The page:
Figure 1. Chemical structure of buthionine sulfoximine isomers.
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Figure 2. Chemical structure of the l-Buthionine sulfoximine (l-BSO) nanocarrier, generation four polyurea dendrimer targeted with folic acid (PUREG4-FA2).
Figure 2. Chemical structure of the l-Buthionine sulfoximine (l-BSO) nanocarrier, generation four polyurea dendrimer targeted with folic acid (PUREG4-FA2).
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Figure 3. In vitro release profile of l-buthionine-(R,S)-sulfoximine (l-BSO) encapsulated in a PUREG4-FA2 dendrimer (l[email protected]G4-FA2) nanoformulation at pH 7.4. The inset shows l-BSO cumulative release in the first two hours.
Figure 3. In vitro release profile of l-buthionine-(R,S)-sulfoximine (l-BSO) encapsulated in a PUREG4-FA2 dendrimer (l[email protected]G4-FA2) nanoformulation at pH 7.4. The inset shows l-BSO cumulative release in the first two hours.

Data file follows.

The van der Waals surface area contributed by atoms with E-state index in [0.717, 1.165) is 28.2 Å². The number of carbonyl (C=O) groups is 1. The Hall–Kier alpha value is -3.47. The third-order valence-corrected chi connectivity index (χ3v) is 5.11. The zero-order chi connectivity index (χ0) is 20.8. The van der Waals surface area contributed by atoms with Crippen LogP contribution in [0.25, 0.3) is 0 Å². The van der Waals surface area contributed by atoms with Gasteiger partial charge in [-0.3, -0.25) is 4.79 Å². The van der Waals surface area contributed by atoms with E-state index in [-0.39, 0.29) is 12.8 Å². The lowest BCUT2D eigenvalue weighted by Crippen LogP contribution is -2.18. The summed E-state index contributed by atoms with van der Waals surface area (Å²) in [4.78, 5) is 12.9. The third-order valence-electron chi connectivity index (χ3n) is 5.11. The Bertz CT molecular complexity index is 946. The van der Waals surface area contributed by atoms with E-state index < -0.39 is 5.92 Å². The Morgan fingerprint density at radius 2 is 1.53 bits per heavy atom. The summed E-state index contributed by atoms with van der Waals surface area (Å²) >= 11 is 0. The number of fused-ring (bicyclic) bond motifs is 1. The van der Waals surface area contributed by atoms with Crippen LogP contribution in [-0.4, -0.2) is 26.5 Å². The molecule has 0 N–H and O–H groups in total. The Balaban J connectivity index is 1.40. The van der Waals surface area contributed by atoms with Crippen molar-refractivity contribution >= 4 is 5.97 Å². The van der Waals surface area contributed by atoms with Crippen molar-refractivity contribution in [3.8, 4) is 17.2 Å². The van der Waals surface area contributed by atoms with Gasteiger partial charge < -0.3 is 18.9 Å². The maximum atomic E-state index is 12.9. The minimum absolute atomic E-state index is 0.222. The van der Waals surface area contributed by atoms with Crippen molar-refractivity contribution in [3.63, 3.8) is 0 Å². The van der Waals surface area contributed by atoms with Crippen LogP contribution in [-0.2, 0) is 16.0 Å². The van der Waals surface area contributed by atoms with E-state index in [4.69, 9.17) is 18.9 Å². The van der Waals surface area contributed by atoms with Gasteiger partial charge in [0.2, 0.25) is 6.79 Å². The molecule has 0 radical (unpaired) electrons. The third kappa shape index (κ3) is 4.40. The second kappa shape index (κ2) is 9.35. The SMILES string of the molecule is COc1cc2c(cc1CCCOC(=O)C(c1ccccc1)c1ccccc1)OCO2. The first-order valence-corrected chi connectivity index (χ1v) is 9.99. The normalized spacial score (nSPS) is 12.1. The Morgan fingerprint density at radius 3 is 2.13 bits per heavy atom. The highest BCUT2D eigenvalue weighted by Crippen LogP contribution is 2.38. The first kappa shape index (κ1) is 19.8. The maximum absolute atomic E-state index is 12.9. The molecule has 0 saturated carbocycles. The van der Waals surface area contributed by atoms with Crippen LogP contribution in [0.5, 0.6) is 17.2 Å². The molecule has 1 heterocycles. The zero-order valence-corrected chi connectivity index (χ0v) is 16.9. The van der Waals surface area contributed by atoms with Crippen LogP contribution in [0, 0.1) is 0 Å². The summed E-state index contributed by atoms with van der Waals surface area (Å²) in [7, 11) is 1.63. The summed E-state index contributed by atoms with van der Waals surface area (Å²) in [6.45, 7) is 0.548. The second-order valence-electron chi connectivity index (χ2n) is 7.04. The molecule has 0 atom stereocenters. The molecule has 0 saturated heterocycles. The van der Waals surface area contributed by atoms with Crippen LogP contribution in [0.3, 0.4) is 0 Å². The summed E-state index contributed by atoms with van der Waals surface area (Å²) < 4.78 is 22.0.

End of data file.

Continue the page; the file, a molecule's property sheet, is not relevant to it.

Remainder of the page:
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Scheme 1. l-BSO chemical derivatization. o-Quinone (2) is generated in situ by catechol (1) oxidation, which reacts with l-BSO to give a coloured intermediate (3).
Scheme 1. l-BSO chemical derivatization. o-Quinone (2) is generated in situ by catechol (1) oxidation, which reacts with l-BSO to give a coloured intermediate (3).
Molecules 24 03111 sch001
Figure 4. 1H NMR spectra of the l-BSO derivatization reaction followed by NMR. Comparative spectrum of (A) catechol, (B) o-quinone, (C) l-BSO, and (D) l-BSO derivative (3). NMR spectra recorded in D2O.
Figure 4. 1H NMR spectra of the l-BSO derivatization reaction followed by NMR. Comparative spectrum of (A) catechol, (B) o-quinone, (C) l-BSO, and (D) l-BSO derivative (3). NMR spectra recorded in D2O.
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Scheme 2. Synthesis of PUREG4-FA2.
Scheme 2. Synthesis of PUREG4-FA2.
Molecules 24 03111 sch002